Elderberries and Other Native Fruits of Summer

California native plants provided a rich and varied diet for the native peoples; this is a flora of plentitude, and I really like to partake of it. I recently picked and cleaned the fruits of Lemonade Berry (Rhus integrifolia) and in removing the flesh from seed within, discovered that, true to its common name, these fruits make a wonderful pink, Indian lemonade!

Every summer I pick large quantities of Blue Elderberries; I have several shrubs in my own garden, and also have access to established shrubs in the gardens of several friends. Blue Elderberry (Sambucus nigra ssp.caerulea) is edible and full of healthy nutrients, with a long history of human uses both in Europe and North America. The raw berries should not be eaten in quantity because they can cause stomach upset. Other parts of the plants; roots, bark and leaves, are poisonous, and should not be eaten, though when prepared, and taken in small doses, they have been used as an emetic.

Blue Elderberries need to be cooked before they can be safely eaten in any quantity. The berries contain active alkaloids; hydrocyanic acid and sambucine, which can cause stomach upset; cooking the berries negates the effect of these alkaloids. The alkaloids are concentrated in the seeds within the berries in both species, but with higher concentrations in the Red Elderberry. The berries are a good source of calcium, phosphorous, and iron, and are very high in Vitamin C.

Blue and Red Elderberries

The Red Elderberry (Sambucus racemosa) attracts a lot of birds which eat the berries. The flowers are held in a domed panicle, not a flat one like in the Blue Elderberry, and obviously the berries are red! Humans have used these berries too, but with much more care taken to be sure all the seeds are removed as part of the processing. The flesh of the berries, once all the seeds have been removed, can be made into a ‘fruit leather’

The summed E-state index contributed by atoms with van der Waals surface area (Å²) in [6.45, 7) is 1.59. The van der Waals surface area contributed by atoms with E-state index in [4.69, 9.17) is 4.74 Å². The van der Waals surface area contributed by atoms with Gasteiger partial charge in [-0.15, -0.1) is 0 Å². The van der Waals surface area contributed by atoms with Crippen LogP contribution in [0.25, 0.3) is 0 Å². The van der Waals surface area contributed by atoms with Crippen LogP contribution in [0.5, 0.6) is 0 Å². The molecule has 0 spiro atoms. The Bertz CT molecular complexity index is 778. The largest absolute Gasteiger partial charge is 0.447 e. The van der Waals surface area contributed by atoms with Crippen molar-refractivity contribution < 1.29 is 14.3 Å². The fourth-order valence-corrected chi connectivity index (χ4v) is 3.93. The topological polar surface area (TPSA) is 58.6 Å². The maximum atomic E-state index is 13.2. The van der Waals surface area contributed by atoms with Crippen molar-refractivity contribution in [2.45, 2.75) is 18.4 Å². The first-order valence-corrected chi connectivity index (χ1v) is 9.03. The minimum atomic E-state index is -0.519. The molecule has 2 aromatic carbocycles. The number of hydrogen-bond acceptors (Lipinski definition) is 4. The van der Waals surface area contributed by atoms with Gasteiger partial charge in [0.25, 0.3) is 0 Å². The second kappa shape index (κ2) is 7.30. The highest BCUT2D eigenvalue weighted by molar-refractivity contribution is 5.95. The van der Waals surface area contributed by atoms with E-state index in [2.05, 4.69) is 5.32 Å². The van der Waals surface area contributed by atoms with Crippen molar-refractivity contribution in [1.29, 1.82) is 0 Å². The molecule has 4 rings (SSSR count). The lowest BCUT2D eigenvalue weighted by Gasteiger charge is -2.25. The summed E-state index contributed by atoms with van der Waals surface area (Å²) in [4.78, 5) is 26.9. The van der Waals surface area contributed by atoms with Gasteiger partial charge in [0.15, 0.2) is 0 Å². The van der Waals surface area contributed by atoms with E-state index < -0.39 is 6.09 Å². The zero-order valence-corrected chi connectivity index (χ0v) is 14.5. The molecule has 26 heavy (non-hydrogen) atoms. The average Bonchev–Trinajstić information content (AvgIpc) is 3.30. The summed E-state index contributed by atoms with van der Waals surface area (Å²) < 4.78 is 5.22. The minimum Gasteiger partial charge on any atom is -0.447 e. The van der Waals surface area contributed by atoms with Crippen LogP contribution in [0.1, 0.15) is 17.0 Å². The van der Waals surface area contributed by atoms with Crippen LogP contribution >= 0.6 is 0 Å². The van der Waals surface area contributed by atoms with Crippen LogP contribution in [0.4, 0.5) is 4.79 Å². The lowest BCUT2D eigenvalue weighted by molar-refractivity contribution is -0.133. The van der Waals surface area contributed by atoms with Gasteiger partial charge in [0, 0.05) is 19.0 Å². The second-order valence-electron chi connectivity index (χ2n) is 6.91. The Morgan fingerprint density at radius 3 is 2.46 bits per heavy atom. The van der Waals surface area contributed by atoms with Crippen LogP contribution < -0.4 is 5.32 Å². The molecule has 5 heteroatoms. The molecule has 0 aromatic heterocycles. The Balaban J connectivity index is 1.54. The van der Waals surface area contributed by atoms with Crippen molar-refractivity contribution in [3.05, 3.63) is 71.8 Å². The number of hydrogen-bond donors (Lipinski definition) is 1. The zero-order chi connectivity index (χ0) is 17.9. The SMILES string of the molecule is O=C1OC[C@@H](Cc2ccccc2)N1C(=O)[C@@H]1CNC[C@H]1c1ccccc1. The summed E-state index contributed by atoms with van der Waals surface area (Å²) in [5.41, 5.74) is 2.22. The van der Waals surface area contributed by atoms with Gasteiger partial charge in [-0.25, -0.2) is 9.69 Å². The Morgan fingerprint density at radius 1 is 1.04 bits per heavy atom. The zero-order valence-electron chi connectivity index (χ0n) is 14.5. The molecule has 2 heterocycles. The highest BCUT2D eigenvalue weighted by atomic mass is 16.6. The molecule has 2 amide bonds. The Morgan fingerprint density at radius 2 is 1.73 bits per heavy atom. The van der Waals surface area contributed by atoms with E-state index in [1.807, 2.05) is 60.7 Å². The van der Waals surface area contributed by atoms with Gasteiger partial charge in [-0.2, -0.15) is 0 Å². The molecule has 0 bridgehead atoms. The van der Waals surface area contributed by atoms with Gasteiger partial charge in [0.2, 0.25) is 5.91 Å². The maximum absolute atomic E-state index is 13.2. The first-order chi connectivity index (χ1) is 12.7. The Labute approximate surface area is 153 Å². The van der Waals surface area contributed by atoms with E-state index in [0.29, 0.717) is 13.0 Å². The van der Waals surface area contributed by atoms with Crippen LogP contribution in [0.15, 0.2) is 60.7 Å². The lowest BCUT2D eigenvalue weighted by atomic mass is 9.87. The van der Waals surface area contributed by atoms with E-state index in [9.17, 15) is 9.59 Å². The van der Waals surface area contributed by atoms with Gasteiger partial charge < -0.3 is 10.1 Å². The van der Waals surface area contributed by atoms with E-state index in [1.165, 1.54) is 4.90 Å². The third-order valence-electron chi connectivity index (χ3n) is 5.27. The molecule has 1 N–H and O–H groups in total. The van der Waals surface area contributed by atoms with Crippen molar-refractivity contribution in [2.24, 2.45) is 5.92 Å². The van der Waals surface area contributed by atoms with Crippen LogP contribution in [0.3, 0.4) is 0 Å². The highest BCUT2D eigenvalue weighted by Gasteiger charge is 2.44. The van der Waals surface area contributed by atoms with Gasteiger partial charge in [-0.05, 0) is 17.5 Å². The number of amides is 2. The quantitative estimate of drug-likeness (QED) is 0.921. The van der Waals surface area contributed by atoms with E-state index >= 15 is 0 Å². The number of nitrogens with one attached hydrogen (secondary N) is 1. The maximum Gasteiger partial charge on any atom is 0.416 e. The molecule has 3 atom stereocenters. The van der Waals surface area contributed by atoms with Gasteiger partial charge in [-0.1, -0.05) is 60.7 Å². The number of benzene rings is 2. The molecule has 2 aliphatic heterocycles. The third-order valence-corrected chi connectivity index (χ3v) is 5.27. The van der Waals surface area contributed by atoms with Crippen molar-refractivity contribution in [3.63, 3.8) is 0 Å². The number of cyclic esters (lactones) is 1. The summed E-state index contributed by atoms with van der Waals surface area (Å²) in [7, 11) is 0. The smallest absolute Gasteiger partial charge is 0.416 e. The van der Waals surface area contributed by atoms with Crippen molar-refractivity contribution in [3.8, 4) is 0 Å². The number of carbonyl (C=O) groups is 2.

Blue Elderberry grows naturally in a number of different habitats; from riparian zones to mixed broadleaf forests to dry oak woodlands. They can be large shrubs, sometimes reaching 25 ft; the Red Elderberry tends to be a smaller shrub, reaching about 10 to 13 feet. Red Elderberry grows in the cooler coastal zones here in Marin, and its range extends all the way up the Pacific Coast to the Canada.

Different species of Elderberries grow all over Europe, Australia, Asia, and both north and south America. They have recently been reclassified; removed from the Honeysuckle family (Caprifoliaceae) and grouped with Viburnums in the Adoxaceae family. The genera name (Sambucus) is thought to have come from the Latin ‘Sambuca’ which is a stringed instrument – and sure enough – California’s native peoples made flutes and clapper sticks from long straight ‘water sprouts’. The species name (nigra) refers to the black berries; the variety name (caerulea) is from the Latin ‘cerule’ which means blue; and what we have is a blue-black berry when the  white glaucus powder is rubbed off.

Long straight stems have a very pithy core; this was removed to make instruments; but not discarded, because it made perfect tinder material when dried. Young soft shoots were cut for fire drills; and it is thought that this is where the common name came from. The Anglo-Saxon name for a fire-kindler was ‘ellen’; which morphed into ‘elder’.  From the European Middle Ages on the Elder tree has been considered a holy tree; capable of restoring and keeping good health!  

The Endangered Elderberry Beetle

Blue Elderberry used to be very common in the huge riparian zones along the rivers in California’s great central valley. Only ten percent of those riparian forests remain in tact, and because of the loss of this habitat the Valley Elderberry Longhorn Beetle was listed as endangered in 1980. (Family: Cerambycidae, Species: Desmocerus californicus dimorphis)